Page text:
Most architects design their buildings to last for centuries if not longer. However, there’s something to be said for structures that aren’t meant to be upright for longer than a few months at most. These temporary buildings serve as sources of inspiration and appreciation for their basic engineering and fundamental construction.
Those who are intent on designing buildings meant to last far into the future can learn a lot from the look and feel of temporary structures, as demonstrated below:
When it comes to architecture, temporary structures are the essence of simplicity in design. Whether it’s a 10×10 tent for a tradeshow or a bounce house for a birthday party, temporary structures showcase how much can be done with very little. This can help architects to temper their tendency to incorporate more material and layout than is needed for achieving the purpose of a structure.
Most temporary structures are – by virtue of their design – limited on the amount of resources being used in their construction. In a world where clients are adamant about keeping costs low, the cost-effective use of building materials is essential for architects to embrace. By studying the ratio of materials used in the construction of temporary buildings, architects are better equipped to incorporate similar ratios in their own designs.
Buildings are rarely – if ever – moved from one location to another. Such a process typically involves the transfer of thousands if not millions of bricks or a similarly monumental task. But what if this assumption were turned on its head? What if we design buildings that can be more easily moved to a different location if necessary? If this is ever to be the task of architects of the future, the temporary structures of today will hold the key.
Part of the genius of an igloo is the use of packed snow – a common resource in the environments where igloos are built – as the primary building material. The parabolic design of an igloo is a product of the material being used, in order to prevent the structural collapse which can be caused by melted ice and snow. This sort of sensibility of building design can be used by modern architects seeking to design more eco-friendly and cost-effective structures.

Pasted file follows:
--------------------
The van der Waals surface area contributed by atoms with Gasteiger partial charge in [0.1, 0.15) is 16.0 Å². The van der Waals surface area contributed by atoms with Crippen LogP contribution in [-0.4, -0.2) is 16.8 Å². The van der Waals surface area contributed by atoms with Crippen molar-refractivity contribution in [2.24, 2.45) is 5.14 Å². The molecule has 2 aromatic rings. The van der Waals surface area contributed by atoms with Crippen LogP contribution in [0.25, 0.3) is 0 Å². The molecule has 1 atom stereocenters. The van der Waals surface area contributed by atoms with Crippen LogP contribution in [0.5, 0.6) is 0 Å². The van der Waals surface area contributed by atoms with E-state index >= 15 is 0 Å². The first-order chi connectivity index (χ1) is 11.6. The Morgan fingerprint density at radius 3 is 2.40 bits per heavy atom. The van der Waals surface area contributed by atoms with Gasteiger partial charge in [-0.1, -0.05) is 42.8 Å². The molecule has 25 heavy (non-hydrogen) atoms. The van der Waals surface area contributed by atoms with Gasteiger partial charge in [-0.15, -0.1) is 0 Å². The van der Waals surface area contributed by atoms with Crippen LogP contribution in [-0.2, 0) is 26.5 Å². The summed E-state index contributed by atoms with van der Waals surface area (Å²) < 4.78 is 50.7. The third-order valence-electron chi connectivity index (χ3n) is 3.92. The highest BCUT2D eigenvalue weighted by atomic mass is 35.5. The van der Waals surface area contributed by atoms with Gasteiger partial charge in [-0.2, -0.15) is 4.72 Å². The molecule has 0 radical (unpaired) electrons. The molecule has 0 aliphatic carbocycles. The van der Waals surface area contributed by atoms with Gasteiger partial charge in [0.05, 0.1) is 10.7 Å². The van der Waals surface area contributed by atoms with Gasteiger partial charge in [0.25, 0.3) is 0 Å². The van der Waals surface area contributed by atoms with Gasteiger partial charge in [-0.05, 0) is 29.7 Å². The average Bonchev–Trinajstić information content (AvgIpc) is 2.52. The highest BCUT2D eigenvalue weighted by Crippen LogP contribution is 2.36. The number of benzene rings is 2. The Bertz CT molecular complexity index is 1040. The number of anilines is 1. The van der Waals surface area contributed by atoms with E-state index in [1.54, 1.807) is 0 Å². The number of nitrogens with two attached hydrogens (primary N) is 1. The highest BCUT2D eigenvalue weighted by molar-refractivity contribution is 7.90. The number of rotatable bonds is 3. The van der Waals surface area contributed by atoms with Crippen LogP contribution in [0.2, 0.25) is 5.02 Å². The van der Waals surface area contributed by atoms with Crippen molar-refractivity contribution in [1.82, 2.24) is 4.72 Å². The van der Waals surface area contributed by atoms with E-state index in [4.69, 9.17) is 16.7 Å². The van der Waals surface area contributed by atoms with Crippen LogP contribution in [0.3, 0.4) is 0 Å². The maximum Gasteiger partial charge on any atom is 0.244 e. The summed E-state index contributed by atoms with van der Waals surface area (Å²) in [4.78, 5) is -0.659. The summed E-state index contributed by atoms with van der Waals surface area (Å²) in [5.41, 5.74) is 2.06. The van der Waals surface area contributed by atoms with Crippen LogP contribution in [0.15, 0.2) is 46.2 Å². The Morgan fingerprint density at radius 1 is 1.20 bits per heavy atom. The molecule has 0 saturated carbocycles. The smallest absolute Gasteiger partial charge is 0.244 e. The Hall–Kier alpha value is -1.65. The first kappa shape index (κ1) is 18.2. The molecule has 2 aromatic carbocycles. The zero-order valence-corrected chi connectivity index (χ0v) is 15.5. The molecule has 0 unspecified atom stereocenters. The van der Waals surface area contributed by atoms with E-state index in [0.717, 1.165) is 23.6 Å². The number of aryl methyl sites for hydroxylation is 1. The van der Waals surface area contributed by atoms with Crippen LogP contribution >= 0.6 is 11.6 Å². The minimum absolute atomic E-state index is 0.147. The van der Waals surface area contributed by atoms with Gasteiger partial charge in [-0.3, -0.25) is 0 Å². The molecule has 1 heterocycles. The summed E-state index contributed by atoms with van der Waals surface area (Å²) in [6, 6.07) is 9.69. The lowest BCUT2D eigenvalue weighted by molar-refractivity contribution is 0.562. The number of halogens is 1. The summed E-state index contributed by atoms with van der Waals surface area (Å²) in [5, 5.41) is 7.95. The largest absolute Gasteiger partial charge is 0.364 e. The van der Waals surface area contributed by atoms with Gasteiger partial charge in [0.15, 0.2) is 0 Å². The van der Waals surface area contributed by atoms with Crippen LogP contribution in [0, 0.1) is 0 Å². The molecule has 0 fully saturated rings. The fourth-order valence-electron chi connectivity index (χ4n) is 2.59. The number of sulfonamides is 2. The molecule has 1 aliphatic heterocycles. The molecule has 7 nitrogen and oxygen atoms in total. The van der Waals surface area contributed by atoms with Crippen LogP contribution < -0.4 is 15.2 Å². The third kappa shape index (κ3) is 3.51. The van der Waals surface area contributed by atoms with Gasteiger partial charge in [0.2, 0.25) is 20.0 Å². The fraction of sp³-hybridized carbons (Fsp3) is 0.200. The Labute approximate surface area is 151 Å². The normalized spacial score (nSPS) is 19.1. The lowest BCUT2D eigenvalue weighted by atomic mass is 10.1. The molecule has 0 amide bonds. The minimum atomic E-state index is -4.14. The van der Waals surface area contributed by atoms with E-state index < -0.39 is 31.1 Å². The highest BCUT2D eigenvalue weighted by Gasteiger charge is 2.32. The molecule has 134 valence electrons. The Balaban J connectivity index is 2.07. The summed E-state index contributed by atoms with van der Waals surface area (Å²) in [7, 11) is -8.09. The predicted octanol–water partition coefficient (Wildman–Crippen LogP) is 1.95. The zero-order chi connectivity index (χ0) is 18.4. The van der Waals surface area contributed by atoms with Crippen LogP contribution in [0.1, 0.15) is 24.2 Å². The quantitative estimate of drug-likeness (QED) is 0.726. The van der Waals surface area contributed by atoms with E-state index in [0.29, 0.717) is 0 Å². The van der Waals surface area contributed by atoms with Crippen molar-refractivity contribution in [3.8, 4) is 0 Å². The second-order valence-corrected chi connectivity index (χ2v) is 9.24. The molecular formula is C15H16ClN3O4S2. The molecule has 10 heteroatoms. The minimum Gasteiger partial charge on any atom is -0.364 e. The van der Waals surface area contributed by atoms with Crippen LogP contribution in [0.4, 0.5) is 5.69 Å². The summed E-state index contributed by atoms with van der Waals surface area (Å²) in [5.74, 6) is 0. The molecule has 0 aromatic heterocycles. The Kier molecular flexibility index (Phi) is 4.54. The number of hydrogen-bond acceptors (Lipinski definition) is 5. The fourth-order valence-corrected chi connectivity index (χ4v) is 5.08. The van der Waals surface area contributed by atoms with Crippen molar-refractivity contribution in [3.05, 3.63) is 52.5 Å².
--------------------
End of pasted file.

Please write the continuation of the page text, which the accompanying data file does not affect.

There’s more patience for creativity in design if it’s believed a structure will not be permanent. The greatest example of this is the Eiffel Tower, an iconic steel structure originally built to be the entrance to the 1890 World’s Fair. Most Parisians and French officials, as well as those considered the vanguards of French culture, considered the Eiffel Tower to be a grotesque eyesore not suitable for the skyline of the City of Light. Its construction was authorized partly because it was meant to be dismantled after it had served its purpose. Of course, that never happened and the Eiffel Tower – originally meant to be a temporary structure – still stands today over 130 years later.
Buildings are like monuments in the minds of most architects. They are built to stand in the same spot for as long as possible, becoming one with the surrounding landscape. However, there’s something to be said about structures that are not meant to be in the same place for too long. The art and science behind these temporary designs provide basic principles that every architect should appreciate.